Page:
ShareThis Page

Buzzer-beater lifts Quad-A girls all-stars

Michael Love
| Wednesday, May 7, 2014, 11:33 a.m.

When Gateway's Jada Epps and Plum's Krista Pietropola joined forces with other top senior players from WPIAL Quad-A at the Roundball Classic on April 12, their game went down to the wire against a group of stars from WPIAL Class AAA and District 10.

Quad-A was able to hold on for the victory at Geneva College.

Last Saturday, Epps and Pietropola were in a same situation as their Quad-A squad was in a tight tussle with Class AAA at the 19th annual Hoops For A Cure all-star event at Chartiers Valley High School.

Quad-A led by four at halftime, but the AAA team rallied and held a one-point advantage in the final seconds.

That's when an inbounds play from Epps to Mt. Lebanon's Christine Ehland led to the winning layup at the buzzer and a 66-65 final.

“It was an amazing game,” said Epps, who recently committed to play basketball at Bethany College.

“The AAA team was determined to beat us, but we were able to pull it out in the end.”

Pietropola said she was excited to be a part of another winning effort, despite not having what she considered her best game.

“It was such a fun game, and it was awesome to be on the winning side of a buzzer-beater like that,” Pietropola said.

“I was more of a passer than a shooter in the game and wasn't in the flow of the game the way I normally am. Even though I had a bad game, the other players picked it up, and we got the job done.”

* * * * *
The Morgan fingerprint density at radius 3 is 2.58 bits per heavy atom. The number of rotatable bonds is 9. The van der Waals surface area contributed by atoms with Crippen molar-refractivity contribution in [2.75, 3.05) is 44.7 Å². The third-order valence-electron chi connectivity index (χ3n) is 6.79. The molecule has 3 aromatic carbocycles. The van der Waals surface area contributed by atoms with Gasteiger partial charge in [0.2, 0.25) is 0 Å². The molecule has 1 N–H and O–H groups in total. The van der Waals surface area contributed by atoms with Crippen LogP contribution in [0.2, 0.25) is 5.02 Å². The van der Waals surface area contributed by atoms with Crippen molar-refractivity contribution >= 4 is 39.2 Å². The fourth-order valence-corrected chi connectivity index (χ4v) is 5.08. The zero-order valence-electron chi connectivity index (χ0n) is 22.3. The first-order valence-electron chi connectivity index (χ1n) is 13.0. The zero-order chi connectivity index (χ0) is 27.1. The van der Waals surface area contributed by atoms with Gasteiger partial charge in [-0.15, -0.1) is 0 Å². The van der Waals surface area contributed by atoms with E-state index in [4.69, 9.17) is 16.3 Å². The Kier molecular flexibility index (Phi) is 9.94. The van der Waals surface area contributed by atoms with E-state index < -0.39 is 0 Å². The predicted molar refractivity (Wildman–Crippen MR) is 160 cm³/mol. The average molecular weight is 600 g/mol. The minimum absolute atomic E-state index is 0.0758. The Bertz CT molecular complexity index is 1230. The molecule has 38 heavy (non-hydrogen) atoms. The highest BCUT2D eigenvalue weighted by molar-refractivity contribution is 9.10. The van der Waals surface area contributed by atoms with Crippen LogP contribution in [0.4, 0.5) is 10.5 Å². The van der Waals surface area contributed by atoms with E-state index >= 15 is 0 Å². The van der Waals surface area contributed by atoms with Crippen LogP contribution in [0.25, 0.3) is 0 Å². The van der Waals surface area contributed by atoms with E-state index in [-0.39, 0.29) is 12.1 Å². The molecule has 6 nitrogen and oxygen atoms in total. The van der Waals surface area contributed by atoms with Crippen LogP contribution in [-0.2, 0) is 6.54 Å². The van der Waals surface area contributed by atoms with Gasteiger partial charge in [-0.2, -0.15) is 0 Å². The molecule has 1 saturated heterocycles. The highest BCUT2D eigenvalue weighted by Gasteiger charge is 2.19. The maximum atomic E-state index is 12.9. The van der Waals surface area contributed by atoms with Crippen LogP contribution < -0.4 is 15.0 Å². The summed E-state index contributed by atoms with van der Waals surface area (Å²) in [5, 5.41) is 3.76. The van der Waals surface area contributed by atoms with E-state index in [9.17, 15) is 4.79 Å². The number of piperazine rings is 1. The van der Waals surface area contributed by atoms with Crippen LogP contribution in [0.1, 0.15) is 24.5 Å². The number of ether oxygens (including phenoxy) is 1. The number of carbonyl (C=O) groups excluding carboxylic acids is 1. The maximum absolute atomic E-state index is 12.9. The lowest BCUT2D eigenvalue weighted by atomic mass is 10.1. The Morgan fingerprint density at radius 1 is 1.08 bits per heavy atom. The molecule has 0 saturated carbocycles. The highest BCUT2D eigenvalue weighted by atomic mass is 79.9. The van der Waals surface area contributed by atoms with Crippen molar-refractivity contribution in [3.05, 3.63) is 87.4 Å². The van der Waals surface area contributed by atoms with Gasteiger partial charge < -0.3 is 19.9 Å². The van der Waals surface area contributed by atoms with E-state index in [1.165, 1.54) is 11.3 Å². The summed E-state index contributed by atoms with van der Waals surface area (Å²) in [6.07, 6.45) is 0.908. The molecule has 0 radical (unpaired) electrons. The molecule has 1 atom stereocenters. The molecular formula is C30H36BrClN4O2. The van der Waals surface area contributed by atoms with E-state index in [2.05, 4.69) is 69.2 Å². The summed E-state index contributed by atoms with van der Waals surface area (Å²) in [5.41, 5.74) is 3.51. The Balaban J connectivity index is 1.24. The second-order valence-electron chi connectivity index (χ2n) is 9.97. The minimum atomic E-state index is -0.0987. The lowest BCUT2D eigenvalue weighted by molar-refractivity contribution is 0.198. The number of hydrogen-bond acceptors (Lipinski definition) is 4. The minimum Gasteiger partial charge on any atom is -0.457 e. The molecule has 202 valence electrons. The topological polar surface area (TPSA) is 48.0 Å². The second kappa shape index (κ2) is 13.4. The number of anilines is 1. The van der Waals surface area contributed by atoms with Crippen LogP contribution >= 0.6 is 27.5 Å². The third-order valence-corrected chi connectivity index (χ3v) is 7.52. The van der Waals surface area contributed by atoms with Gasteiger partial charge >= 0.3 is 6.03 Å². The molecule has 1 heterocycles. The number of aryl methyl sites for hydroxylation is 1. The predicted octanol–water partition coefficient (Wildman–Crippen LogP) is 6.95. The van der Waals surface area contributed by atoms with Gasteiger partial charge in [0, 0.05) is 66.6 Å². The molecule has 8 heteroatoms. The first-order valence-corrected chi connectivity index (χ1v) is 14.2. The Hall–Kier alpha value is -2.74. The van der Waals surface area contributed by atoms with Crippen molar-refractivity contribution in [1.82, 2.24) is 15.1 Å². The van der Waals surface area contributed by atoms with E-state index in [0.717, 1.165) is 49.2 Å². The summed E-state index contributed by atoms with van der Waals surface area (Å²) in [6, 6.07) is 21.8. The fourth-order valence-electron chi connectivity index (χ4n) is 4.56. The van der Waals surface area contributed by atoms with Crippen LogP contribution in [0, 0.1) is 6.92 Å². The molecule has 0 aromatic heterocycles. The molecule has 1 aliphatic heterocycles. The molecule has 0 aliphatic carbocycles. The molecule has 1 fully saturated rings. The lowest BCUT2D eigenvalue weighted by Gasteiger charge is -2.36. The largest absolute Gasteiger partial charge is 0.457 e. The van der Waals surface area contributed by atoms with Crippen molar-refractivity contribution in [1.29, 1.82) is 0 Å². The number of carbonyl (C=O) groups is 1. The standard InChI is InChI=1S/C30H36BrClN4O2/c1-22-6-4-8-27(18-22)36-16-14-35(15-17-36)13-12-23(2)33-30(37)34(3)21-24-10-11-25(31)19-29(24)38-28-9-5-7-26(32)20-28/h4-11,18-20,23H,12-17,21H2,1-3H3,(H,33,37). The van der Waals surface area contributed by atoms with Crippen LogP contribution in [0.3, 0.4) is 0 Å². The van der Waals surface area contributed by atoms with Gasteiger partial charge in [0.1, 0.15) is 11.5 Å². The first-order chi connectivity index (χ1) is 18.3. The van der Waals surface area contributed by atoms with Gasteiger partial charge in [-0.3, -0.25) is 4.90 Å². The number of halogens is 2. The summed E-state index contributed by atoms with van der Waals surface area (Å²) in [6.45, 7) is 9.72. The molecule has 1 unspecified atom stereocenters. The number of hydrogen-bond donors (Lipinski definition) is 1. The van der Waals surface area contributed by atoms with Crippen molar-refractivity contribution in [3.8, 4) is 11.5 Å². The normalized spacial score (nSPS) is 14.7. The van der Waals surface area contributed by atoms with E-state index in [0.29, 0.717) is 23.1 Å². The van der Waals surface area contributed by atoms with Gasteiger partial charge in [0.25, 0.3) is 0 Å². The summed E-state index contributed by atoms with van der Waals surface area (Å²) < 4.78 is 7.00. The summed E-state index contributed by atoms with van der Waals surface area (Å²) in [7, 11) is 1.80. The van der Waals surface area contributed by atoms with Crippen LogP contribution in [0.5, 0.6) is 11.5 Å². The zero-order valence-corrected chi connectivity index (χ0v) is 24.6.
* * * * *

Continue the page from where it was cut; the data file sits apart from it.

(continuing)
Despite her tough assessment of her performance on Saturday, the all-star basketball season was a winning one for Pietropola, a Youngstown State recruit.

She started the run with an East-MVP performance in helping her team win at the annual Cager Classic game in March.

She finished that game with a game-high 17 points, six rebounds, five assists and two steals.

Michael Love is a staff writer with Trib Total Media. He can be reached at 412-388-5825 or at

TribLIVE commenting policy

You are solely responsible for your comments and by using you agree to our Terms of Service.

We moderate comments. Our goal is to provide substantive commentary for a general readership. By screening submissions, we provide a space where readers can share intelligent and informed commentary that enhances the quality of our news and information.

While most comments will be posted if they are on-topic and not abusive, moderating decisions are subjective. We will make them as carefully and consistently as we can. Because of the volume of reader comments, we cannot review individual moderation decisions with readers.

We value thoughtful comments representing a range of views that make their point quickly and politely. We make an effort to protect discussions from repeated comments either by the same reader or different readers

We follow the same standards for taste as the daily newspaper. A few things we won't tolerate: personal attacks, obscenity, vulgarity, profanity (including expletives and letters followed by dashes), commercial promotion, impersonations, incoherence, proselytizing and SHOUTING. Don't include URLs to Web sites.

We do not edit comments. They are either approved or deleted. We reserve the right to edit a comment that is quoted or excerpted in an article. In this case, we may fix spelling and punctuation.

We welcome strong opinions and criticism of our work, but we don't want comments to become bogged down with discussions of our policies and we will moderate accordingly.

We appreciate it when readers and people quoted in articles or blog posts point out errors of fact or emphasis and will investigate all assertions. But these suggestions should be sent via e-mail. To avoid distracting other readers, we won't publish comments that suggest a correction. Instead, corrections will be made in a blog post or in an article.